In August, my sainted mother and I took the kids to the state fair, braving the heat and the manure and the carnies and the hot-tub salesmen, all for a few hours of wholesome, barnyard fun. My favorite parts, other than watching Jimmy squeal and flap in front of the quail chick incubator for twenty whole minutes, were the educational 4-H poster projects lining the walls of the small animal barn. I don't know what it is about a nice poster/diorama/chart, but it really speaks to the eager young schoolgirl who lives in my soul. (Fun Fact: I was once, along with my beloved childhood horse, Sugarfoot, a 4-H-er for about ten glorious minutes before I figured out that I was required to wear a cowboy hat and neckerchief and ill-fitting jeans while dragging Sugarfoot around an arena to be judged. Judged!)
So, without further ado, here are the most important lessons I learned from the small animal barn posters at the Western Idaho State Fair.
Washing a chicken goes like this:
1. Dip your chicken in warm water.
2. Dip your chicken in soapy water.
3. Dip your chicken in warm water again.
This procedure is shockingly similar to the correct protocol for breading chicken (dip in egg, dip in flour, dip in breading) and it is strangely reassuring to know that a pretty chicken AND/OR a delicious chicken is only ever three easy steps away.
Cavy (which is apparently 4-H code for "guinea pig") are frequently plagued by fairly disgusting, pirate-y diseases (Scurvy? Lice? Overgrown teeth? Pea Eye?), which leads me to believe that cavy are the Pirates of the Small Animal Barn, or perhaps pirates are the Cavy of The Sea. Just something to consider before you welcome any cavy (or pirates) into your home.
There is something called Wobbly Hedgehog Syndrome (WHS) which sounds awfully cute and whimsical and Beatrix Potter-y, but is actually not cute at all, people. It should have its own celebrity telethon, preferably hosted by Dave Coulier or an adequate Coulier surrogate.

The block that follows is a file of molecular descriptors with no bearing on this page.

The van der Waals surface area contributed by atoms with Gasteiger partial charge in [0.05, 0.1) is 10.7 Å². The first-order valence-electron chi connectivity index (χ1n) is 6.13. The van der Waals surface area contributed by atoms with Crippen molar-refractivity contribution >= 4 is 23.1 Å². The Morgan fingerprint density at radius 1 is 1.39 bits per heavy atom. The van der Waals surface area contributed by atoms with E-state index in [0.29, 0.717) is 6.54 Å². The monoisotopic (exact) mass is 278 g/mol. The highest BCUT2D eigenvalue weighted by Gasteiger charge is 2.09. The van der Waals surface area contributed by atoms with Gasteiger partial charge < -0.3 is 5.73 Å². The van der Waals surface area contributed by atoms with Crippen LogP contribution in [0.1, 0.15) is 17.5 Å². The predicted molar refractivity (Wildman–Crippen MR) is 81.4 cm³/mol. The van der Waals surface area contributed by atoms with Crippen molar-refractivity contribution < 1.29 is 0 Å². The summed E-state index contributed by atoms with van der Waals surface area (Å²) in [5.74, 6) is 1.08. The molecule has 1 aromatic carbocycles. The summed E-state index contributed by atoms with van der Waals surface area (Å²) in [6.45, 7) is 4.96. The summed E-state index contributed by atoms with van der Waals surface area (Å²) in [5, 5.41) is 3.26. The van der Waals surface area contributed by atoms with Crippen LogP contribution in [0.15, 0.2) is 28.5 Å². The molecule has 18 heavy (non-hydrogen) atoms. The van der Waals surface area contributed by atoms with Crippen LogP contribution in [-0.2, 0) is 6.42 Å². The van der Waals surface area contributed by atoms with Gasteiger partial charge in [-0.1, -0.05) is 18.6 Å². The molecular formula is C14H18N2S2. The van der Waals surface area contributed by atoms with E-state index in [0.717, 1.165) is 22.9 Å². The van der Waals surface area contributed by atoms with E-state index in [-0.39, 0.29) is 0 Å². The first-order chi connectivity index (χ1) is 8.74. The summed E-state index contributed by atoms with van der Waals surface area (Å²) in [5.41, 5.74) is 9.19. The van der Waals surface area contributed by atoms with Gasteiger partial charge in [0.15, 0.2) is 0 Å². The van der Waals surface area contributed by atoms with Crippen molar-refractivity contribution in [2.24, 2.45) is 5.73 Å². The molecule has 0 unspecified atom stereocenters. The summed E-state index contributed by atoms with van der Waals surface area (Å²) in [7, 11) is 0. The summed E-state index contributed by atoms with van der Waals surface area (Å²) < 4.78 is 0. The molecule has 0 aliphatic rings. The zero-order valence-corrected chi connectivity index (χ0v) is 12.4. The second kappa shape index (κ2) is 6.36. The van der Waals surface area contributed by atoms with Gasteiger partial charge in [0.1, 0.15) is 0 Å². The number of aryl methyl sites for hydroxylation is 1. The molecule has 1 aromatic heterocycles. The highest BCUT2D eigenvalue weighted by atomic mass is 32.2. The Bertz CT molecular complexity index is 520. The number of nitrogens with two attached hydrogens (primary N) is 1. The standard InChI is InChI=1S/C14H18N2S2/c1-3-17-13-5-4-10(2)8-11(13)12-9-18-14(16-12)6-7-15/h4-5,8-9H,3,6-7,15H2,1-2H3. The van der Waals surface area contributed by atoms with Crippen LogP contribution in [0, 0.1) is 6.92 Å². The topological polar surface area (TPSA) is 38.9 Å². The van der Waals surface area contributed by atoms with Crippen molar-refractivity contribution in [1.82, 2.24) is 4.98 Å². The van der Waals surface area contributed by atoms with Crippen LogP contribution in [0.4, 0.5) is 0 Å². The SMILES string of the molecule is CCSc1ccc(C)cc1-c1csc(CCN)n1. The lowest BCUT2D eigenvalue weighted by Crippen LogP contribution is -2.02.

If you're wondering how your kitty is feeling today, you might want to refer to this flow chart. At any moment of the day, your cat could be Fearful, Calm, Mildly Anxious, Increasingly Anxious, or Transitioning. I found it odd that our cats' most frequent feelings, Ennui and Lardassery, were omitted.
Not surprisingly, washing a hedgehog is slightly trickier than washing (or breading) a chicken, and I can only imagine that WHS complicates the matter further. Get Coulier on the horn, stat!
OK, I actually didn't learn much from this poster, but must applaud the lackadaisical minimalism on display here. Do you remember when you had a project due in sixth grade, and you forgot about the project until 8:30 P.M. the night before it was due, and you had none of the actual necessary supplies for the project in the house, and your mother had to drive you to the drugstore to purchase whatever sad, barely adequate supplies were available all while suppressing her urge to wring your procrastinating little neck? This is that project, and I love it. Plus: "Participant" ribbon!
And, finally, Lesson Seven:
Pig: it is in everything, everywhere. Right this minute, you are likely wearing, eating, inhaling, using, or sleeping with a pig. Oink, oink and sweet dreams.